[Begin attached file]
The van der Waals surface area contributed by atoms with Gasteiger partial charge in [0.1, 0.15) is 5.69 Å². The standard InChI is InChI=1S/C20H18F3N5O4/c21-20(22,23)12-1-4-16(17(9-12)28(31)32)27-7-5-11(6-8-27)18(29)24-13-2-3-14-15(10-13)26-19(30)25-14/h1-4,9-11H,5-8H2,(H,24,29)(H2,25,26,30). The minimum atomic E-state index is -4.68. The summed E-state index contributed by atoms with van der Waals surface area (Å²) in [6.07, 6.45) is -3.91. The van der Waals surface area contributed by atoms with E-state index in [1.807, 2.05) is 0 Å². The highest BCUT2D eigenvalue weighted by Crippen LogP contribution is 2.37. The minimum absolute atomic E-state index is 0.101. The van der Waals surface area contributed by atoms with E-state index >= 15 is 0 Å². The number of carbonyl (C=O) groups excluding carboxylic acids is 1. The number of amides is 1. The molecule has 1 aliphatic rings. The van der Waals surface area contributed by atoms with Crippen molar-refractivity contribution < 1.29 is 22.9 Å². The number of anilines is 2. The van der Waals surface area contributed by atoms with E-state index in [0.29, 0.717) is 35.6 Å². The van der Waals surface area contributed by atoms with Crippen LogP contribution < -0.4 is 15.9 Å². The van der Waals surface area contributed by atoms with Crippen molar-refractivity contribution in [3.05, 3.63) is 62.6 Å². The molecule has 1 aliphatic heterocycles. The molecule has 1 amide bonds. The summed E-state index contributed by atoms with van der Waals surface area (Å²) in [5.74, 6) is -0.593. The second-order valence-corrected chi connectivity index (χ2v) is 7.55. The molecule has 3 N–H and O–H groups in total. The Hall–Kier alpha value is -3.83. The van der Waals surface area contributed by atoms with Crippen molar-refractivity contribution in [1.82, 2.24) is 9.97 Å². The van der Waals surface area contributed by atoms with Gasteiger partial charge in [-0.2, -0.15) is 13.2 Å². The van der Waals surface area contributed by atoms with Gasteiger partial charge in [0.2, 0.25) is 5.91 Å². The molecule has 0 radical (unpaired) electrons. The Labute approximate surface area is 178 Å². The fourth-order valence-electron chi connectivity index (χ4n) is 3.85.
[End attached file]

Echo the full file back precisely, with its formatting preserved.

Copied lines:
The van der Waals surface area contributed by atoms with Gasteiger partial charge in [0.1, 0.15) is 5.69 Å². The standard InChI is InChI=1S/C20H18F3N5O4/c21-20(22,23)12-1-4-16(17(9-12)28(31)32)27-7-5-11(6-8-27)18(29)24-13-2-3-14-15(10-13)26-19(30)25-14/h1-4,9-11H,5-8H2,(H,24,29)(H2,25,26,30). The minimum atomic E-state index is -4.68. The summed E-state index contributed by atoms with van der Waals surface area (Å²) in [6.07, 6.45) is -3.91. The van der Waals surface area contributed by atoms with E-state index in [1.807, 2.05) is 0 Å². The highest BCUT2D eigenvalue weighted by Crippen LogP contribution is 2.37. The minimum absolute atomic E-state index is 0.101. The van der Waals surface area contributed by atoms with E-state index >= 15 is 0 Å². The number of carbonyl (C=O) groups excluding carboxylic acids is 1. The number of amides is 1. The molecule has 1 aliphatic rings. The van der Waals surface area contributed by atoms with Crippen molar-refractivity contribution < 1.29 is 22.9 Å². The number of anilines is 2. The van der Waals surface area contributed by atoms with E-state index in [0.29, 0.717) is 35.6 Å². The van der Waals surface area contributed by atoms with Crippen LogP contribution < -0.4 is 15.9 Å². The van der Waals surface area contributed by atoms with Crippen molar-refractivity contribution in [3.05, 3.63) is 62.6 Å². The molecule has 1 aliphatic heterocycles. The molecule has 1 amide bonds. The summed E-state index contributed by atoms with van der Waals surface area (Å²) in [5.74, 6) is -0.593. The second-order valence-corrected chi connectivity index (χ2v) is 7.55. The molecule has 3 N–H and O–H groups in total. The Hall–Kier alpha value is -3.83. The van der Waals surface area contributed by atoms with Crippen molar-refractivity contribution in [1.82, 2.24) is 9.97 Å². The van der Waals surface area contributed by atoms with Gasteiger partial charge in [-0.2, -0.15) is 13.2 Å². The van der Waals surface area contributed by atoms with Gasteiger partial charge in [0.2, 0.25) is 5.91 Å². The molecule has 0 radical (unpaired) electrons. The Labute approximate surface area is 178 Å². The fourth-order valence-electron chi connectivity index (χ4n) is 3.85.